Contributed by Jonathan Stevenson / As “Ass Backwards,” the title of David Humphrey’s new show of paintings at Fredericks & Freiser, suggests, they are less in-your-face than much of his recent work. But they remain as busy, visually precise, and narratively provocative as ever, suggesting that it is not Humphrey’s approach to painting but rather his apprehension of the world and his place in it that have changed.
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Contributed by Jonathan Stevenson / This is a little late, but just in time for the Oscars. Filmmaking in the time of Covid is looking healthy, so no epochal disquisition is needed – just the usual caveat that these picks are inevitably subjective and, in some cases, perhaps eccentric.
Contributed by Jonathan Stevenson / There’s a Seinfeld episode in which Elaine, annoyed by the knowing ellipticality of a New Yorker cartoon caption, marches into the august magazine’s offices and confronts the editor – portrayed to preppy-geek perfection by the late Edward Herrmann – about its meaning. After offering several generic, pretentious, and abjectly unconvincing interpretations, he admits that he has no idea what the hell the caption is supposed to mean. Jeff Gabel – whose elaborately narrated drawings and paintings, a few site-specific, are presently on display in a solo at Spencer Brownstone Gallery on the Lower East Side and a group show at Jennifer Baahng Gallery on the Upper East Side – runs no such risk, abjuring obscure glibness for mordantly wise, sourly penetrating bloviation.
Contributed by Jonathan Stevenson / Rob de Oude’s exquisitely painted geometric abstractions, on display at McKenzie Fine Art on the Lower East Side, at once resist and invite scrutiny. Though wholly handmade, they are all composed of small squares that appear so perfect, calmingly symmetrical, and plain beautiful as to discourage a closer look: there’s nothing more to see here, and what you see is fine enough. But his patterns – both over the expanse of the canvas and within each rectangle – are so intricate and their variations so subtle that a hard look turns out to be compulsory and in fact rewarding.
Contributed by Jonathan Stevenson / On one level, in “Flex, Rot, and Sp(l)it,” a penetrating and conceptually cohesive show of paintings at Nathalie Karg Gallery, Heidi Hahn visually chronicles the tension between the unavoidable confinement of the body and the irrepressible expansiveness of the mind. While the so-called mind-body problem is as old as philosophy itself, to Western audiences it is perhaps most resonant in René Descartes’ exercise of systematic doubt, concluding with “I think therefore I am.” In terms of value, this ingrained formulation privileges the mind over the body. While philosophers are left to connect mental processes with gray matter, for painters and others it can be discomfiting to realize that although thinking is supposed to be the essence of being, a person’s mind is often prejudged on the basis of their body’s characteristics.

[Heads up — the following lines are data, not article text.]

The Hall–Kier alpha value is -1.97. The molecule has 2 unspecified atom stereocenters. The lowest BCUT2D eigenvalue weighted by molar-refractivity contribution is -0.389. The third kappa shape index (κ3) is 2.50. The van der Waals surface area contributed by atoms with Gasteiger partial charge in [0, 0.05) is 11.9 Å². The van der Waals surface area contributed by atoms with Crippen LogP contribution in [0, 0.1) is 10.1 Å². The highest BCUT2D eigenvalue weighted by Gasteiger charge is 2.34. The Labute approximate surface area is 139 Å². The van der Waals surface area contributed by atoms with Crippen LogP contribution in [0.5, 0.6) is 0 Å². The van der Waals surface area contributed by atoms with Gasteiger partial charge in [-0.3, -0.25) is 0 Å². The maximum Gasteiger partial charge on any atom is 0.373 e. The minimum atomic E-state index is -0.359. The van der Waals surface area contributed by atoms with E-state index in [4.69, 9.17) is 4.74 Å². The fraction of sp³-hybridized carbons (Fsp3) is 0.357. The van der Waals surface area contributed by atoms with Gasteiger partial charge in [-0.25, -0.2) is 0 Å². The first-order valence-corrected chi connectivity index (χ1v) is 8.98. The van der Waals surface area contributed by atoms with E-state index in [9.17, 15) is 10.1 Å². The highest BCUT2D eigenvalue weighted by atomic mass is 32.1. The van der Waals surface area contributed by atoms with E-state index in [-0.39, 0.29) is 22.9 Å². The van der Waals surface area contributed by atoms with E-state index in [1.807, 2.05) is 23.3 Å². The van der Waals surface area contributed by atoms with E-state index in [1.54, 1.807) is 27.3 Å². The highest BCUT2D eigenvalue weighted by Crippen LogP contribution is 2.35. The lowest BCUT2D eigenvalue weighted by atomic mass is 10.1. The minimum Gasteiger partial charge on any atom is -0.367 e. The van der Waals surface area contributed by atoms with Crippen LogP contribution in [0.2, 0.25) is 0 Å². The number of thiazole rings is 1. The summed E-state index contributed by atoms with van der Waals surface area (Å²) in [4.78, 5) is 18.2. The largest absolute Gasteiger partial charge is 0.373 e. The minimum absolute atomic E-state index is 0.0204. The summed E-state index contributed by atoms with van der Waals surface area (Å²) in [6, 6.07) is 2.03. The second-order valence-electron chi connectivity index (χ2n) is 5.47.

Contributed by Jonathan Stevenson / Martin McDonagh’s The Banshees of Inisherin is darkly comic — invariably mordant and occasionally hilarious. But the situational modesty and outward sardonicism are subterfuge. This is a stealthily grand film with weighty political and existential themes, framing McDonagh as contemporary cinema’s wisest bad-ass.
Contributed by Jonathan Stevenson / “Dream Opera,” Mary Shah’s solo show at Rick Wester Fine Art in Chelsea, presents suavely dense abstract narratives that still unfailingly meet the visual priority of beauty. While the notion of an abstract narrative may seem paradoxical by its terms, if representation and abstraction are part of a continuum and not a stark dichotomy, the paradox isn’t too daunting to resolve. Abstract Expressionism, spiritual abstraction, and lyrical abstraction have long certified emotional and spiritual content in abstract painting, and opened the door to narrative as well. Shah confidently marches through it, and in fine style.
Contributed by Jonathan Stevenson / In writer-director John Patton Ford’s grippingly lean and gritty thriller Emily the Criminal, the audience is immediately thrust in scene with Emily Benetto, who works for a caterer without benefits. Absent exposition, she simply seems petulant and put-upon, not unlike many young adults trying to make their way in an increasingly forbidding world. Forced to quit art school, Emily is saddled with $70,000 in debt and no marketable credentials. But thanks to the dark nuance of Aubrey Plaza’s terrific performance and Ford’s crafty screenplay and cold-eyed direction, it remains clear that something ugly and ingrained lurks behind Emily’s immediate circumstances. Despite early appearances, this film is not a didactic contemplation of the false seductions of the middle class in twenty-first-century America, and only incidentally concerns female empowerment. It is centrally about character and how immutable it is or isn’t.
Contributed by Jonathan Stevenson / Tom Bills, for decades primarily a large-scale sculptor, has recently translated that vocation into riveting compact-yet-monumental wall-mounted pieces now on display at 57W57 Arts in midtown Manhattan. Rectangles of modest size, their highly wrought finishes and elliptical narratives invest them with an improbably kinetic presence and stern gravitas that leave the viewer both sobered and assured.
Contributed by Jonathan Stevenson / While a degree of pandemic fatigue is understandable, there’s no denying that lockdown was an extraordinary fact of daily life whose ripple effects have far from dissipated. And insofar as it left artists with more time to think and work, it has yielded an abundance of resonant art. Jillian McDonald’s and Kate Teale’s drawings, now on view at Undercurrent Gallery in Dumbo, are sterling examples.